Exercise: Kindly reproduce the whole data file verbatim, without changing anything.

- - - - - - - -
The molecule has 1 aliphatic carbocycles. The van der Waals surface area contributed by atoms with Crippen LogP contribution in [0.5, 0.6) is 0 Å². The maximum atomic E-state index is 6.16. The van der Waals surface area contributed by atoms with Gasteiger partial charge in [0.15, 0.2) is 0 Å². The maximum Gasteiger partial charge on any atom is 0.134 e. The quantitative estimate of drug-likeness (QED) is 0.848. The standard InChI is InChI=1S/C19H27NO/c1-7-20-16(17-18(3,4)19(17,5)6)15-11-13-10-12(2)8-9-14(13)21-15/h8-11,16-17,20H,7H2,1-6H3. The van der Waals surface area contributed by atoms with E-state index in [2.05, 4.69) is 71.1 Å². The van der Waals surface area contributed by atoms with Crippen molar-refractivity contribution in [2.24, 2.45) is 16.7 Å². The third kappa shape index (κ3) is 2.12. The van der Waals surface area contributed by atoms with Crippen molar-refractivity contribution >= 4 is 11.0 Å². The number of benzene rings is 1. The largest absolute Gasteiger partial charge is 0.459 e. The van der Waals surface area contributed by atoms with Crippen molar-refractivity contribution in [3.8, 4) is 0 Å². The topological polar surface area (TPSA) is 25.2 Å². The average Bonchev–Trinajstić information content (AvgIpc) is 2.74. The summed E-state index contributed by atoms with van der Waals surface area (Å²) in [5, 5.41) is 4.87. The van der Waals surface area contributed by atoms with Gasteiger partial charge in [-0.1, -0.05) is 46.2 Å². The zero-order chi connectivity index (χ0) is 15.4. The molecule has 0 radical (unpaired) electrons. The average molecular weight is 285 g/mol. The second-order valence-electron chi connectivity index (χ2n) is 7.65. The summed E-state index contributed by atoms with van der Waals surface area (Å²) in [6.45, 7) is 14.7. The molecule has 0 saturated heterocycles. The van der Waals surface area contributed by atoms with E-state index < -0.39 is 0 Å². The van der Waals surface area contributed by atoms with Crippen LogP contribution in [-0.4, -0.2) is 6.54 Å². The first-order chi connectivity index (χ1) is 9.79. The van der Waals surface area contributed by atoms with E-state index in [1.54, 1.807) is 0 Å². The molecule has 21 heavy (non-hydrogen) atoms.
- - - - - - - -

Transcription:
The molecule has 1 aliphatic carbocycles. The van der Waals surface area contributed by atoms with Crippen LogP contribution in [0.5, 0.6) is 0 Å². The maximum atomic E-state index is 6.16. The van der Waals surface area contributed by atoms with Gasteiger partial charge in [0.15, 0.2) is 0 Å². The maximum Gasteiger partial charge on any atom is 0.134 e. The quantitative estimate of drug-likeness (QED) is 0.848. The standard InChI is InChI=1S/C19H27NO/c1-7-20-16(17-18(3,4)19(17,5)6)15-11-13-10-12(2)8-9-14(13)21-15/h8-11,16-17,20H,7H2,1-6H3. The van der Waals surface area contributed by atoms with E-state index in [2.05, 4.69) is 71.1 Å². The van der Waals surface area contributed by atoms with Crippen molar-refractivity contribution in [2.24, 2.45) is 16.7 Å². The third kappa shape index (κ3) is 2.12. The van der Waals surface area contributed by atoms with Crippen molar-refractivity contribution >= 4 is 11.0 Å². The number of benzene rings is 1. The largest absolute Gasteiger partial charge is 0.459 e. The van der Waals surface area contributed by atoms with Crippen molar-refractivity contribution in [3.8, 4) is 0 Å². The topological polar surface area (TPSA) is 25.2 Å². The average Bonchev–Trinajstić information content (AvgIpc) is 2.74. The summed E-state index contributed by atoms with van der Waals surface area (Å²) in [5, 5.41) is 4.87. The van der Waals surface area contributed by atoms with Gasteiger partial charge in [-0.1, -0.05) is 46.2 Å². The zero-order chi connectivity index (χ0) is 15.4. The molecule has 0 radical (unpaired) electrons. The average molecular weight is 285 g/mol. The second-order valence-electron chi connectivity index (χ2n) is 7.65. The summed E-state index contributed by atoms with van der Waals surface area (Å²) in [6.45, 7) is 14.7. The molecule has 0 saturated heterocycles. The van der Waals surface area contributed by atoms with E-state index < -0.39 is 0 Å². The van der Waals surface area contributed by atoms with Crippen LogP contribution in [-0.4, -0.2) is 6.54 Å². The first-order chi connectivity index (χ1) is 9.79. The van der Waals surface area contributed by atoms with E-state index in [1.54, 1.807) is 0 Å². The molecule has 21 heavy (non-hydrogen) atoms.